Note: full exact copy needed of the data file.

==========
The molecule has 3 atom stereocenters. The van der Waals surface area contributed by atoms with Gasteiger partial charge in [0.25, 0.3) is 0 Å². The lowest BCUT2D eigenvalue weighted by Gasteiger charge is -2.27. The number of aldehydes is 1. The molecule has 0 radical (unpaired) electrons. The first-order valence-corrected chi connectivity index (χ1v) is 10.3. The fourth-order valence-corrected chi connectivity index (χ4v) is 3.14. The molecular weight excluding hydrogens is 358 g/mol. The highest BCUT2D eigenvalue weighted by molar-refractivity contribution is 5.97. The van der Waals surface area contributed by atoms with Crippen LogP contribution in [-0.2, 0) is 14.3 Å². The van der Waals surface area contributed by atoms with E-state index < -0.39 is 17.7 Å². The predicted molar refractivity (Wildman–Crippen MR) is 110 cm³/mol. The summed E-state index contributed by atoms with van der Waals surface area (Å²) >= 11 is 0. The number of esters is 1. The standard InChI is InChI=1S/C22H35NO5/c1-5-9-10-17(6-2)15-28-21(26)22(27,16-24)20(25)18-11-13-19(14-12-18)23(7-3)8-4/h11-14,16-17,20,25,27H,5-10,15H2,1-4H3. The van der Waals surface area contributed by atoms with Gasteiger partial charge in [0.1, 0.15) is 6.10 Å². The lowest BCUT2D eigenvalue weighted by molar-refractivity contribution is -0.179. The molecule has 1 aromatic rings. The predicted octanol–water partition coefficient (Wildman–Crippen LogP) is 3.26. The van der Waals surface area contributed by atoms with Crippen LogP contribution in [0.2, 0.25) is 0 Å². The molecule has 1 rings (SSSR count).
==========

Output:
The molecule has 3 atom stereocenters. The van der Waals surface area contributed by atoms with Gasteiger partial charge in [0.25, 0.3) is 0 Å². The lowest BCUT2D eigenvalue weighted by Gasteiger charge is -2.27. The number of aldehydes is 1. The molecule has 0 radical (unpaired) electrons. The first-order valence-corrected chi connectivity index (χ1v) is 10.3. The fourth-order valence-corrected chi connectivity index (χ4v) is 3.14. The molecular weight excluding hydrogens is 358 g/mol. The highest BCUT2D eigenvalue weighted by molar-refractivity contribution is 5.97. The van der Waals surface area contributed by atoms with Crippen LogP contribution in [-0.2, 0) is 14.3 Å². The van der Waals surface area contributed by atoms with E-state index < -0.39 is 17.7 Å². The predicted molar refractivity (Wildman–Crippen MR) is 110 cm³/mol. The summed E-state index contributed by atoms with van der Waals surface area (Å²) >= 11 is 0. The number of esters is 1. The standard InChI is InChI=1S/C22H35NO5/c1-5-9-10-17(6-2)15-28-21(26)22(27,16-24)20(25)18-11-13-19(14-12-18)23(7-3)8-4/h11-14,16-17,20,25,27H,5-10,15H2,1-4H3. The van der Waals surface area contributed by atoms with Gasteiger partial charge in [0.1, 0.15) is 6.10 Å². The lowest BCUT2D eigenvalue weighted by molar-refractivity contribution is -0.179. The molecule has 1 aromatic rings. The predicted octanol–water partition coefficient (Wildman–Crippen LogP) is 3.26. The van der Waals surface area contributed by atoms with Crippen LogP contribution in [0.2, 0.25) is 0 Å². The molecule has 1 rings (SSSR count).